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Sheriff’s openness and approach to crime fighting a plus for Carson City

John DiMambro
Nevada Appeal publisher

This week, Sheriff Kenny Furlong spoke at the first of what is to be a series of community awareness luncheons at the Carson Nugget.

As soon as Kenny sat down to eat, and before he was introduced to speak, the paging system of his radio went off, and did not seem to let up.

Then, with just a few forkfuls of food that managed to reach his mouth without interruption, Undersheriff Steve Albertsen left the table and rushed out to the scene of a bus collision with a pickup truck near Spooner Lake. Chief Deputy Steve Schuette, who never made it to the luncheon at all, was following up on the shooting at Indian Hills, which involved residents of Carson City. What a time for a sheriff to be a guest speaker at a luncheon!

It was then time for our sheriff to talk about the status of crime in Carson City. And despite the wave of activity going on that he would need to attend to, he spoke articulately of where our city’s crime stands.

To begin with, Kenny mentioned something that I fully appreciate and respect. He said that because his open communication style leads to frequent and consistent public sharing of information on the city’s battles with drugs, gang vandalism and violence, many people misinterpret the increase of that openness of communication for an increase in crime.

“We are staying engaged (with the public). We are keeping people more informed, which sometimes gives the impression that things are getting worse.” This is a sound and clarifying point that further defines our sheriff as one of the best any city could hope to call its own. Does his conscious acknowledgment of how people could and do misinterpret his abundant flow of public information hold back his constant and open communication? No way.

It’s sort of like telling your family that you have an annual doctor’s appointment, and them immediately thinking that something is wrong. In this case, the city is not dying. Violent crime in Carson City isn’t up. It hasn’t been up in six consecutive years. What is up is the sharing of public information.

But to put things in proper perspective, no one I know at City Hall is making the mistake of allowing that assurance to obscure the fact that we have a serious drug and gang problem for contention, with gangs being the nexus of the drug crisis in so many ways, especially in regards to methamphetamine’s little travel tick from Mexico to California to Nevada.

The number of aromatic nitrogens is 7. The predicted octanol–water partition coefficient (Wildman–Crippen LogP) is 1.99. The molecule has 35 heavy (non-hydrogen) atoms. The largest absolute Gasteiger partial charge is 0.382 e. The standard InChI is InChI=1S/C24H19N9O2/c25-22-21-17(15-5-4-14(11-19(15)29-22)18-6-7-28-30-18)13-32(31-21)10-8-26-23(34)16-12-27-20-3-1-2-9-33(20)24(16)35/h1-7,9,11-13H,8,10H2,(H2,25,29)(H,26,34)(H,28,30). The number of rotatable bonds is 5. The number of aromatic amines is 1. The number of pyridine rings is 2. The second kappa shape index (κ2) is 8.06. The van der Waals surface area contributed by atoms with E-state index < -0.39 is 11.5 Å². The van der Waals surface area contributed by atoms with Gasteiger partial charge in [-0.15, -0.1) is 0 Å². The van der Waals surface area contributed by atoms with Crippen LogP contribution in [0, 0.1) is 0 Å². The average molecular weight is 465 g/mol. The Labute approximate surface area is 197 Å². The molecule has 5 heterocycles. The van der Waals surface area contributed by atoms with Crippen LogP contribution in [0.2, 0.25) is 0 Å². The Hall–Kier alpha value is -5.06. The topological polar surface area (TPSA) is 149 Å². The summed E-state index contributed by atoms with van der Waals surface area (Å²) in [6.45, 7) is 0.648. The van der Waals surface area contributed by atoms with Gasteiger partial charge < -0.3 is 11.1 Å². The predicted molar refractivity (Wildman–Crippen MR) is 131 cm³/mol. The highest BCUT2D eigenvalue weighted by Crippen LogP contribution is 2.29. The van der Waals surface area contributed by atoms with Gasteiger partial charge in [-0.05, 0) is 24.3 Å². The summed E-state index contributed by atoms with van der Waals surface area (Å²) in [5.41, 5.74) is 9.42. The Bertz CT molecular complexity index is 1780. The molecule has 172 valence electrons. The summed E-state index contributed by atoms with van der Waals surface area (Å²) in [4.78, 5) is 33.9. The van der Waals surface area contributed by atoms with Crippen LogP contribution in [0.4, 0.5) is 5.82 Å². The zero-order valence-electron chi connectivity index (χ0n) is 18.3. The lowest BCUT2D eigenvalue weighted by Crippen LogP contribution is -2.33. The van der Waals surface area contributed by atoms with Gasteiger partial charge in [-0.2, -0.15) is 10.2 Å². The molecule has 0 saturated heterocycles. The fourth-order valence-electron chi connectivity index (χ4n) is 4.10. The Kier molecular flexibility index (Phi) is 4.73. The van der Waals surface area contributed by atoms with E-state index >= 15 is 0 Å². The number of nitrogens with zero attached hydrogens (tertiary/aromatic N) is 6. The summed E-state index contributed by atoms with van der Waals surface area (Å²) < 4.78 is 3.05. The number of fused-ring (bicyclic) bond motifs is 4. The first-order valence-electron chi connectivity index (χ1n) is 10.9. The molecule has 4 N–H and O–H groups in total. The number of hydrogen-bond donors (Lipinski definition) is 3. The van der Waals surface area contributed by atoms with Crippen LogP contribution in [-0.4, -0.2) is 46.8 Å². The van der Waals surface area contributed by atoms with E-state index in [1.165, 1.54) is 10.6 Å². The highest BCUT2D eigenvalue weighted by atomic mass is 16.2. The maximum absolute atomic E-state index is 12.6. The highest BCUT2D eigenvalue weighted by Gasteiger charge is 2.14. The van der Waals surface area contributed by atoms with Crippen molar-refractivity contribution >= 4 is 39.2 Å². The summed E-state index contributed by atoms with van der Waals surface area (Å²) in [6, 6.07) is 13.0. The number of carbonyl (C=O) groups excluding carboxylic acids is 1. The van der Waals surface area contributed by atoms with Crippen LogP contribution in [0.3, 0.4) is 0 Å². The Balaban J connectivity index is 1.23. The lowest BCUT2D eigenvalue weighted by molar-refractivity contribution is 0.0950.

But I was fascinated by what our sheriff said with his usual blend of honesty and accountability. The sheriff’s department has already used up its overtime budget this year, and not from misuse or abuse. Contrasted to population size, the Carson City Sheriff’s department is the smallest in the state. In daytime hours, we have eight officers on duty. In essence, what that means is that we have one officer on duty for every 10,000 people in Carson City since our city traffic increases to an estimated 80,000 during that daylight time. However, the minimum staffing at night calls for five officers on duty. But instead of complaining and surrendering to the admission of negativity on productivity and improvements, our sheriff has sought and found a veritable and equitable alternative, turning potential weakness into strength. In what he calls a “VIP program” (volunteers in police service), Kenny has 150 volunteers to complement his 145 employees, which saves the city an enormous amount of money. For rudimentary, yet important assignments like traffic control, abandoned vehicle patrol, house watch, or visitor processing for inmate visitations at the prison, volunteers controlling traffic at four different accident scenes can take the place of one deputy that costs the city $75,000 a year in salary and benefits, while he or she is involved with more demanding assignments. Not a bad alternative.

Other pertinent topics were covered by Kenny during his speech, such as the importance of education as it relates to reduction in crime, or its absence as it leads to lives of crime. But I was, once again, just enthralled by the overall commitment and honesty of Sheriff Furlong. He doesn’t hide behind his words.

Believe me, I have nothing to gain by writing this. I can and have received traffic tickets just like anyone else. But I couldn’t think of a better sheriff to give me one.

• John DiMambro is publisher of the Nevada Appeal.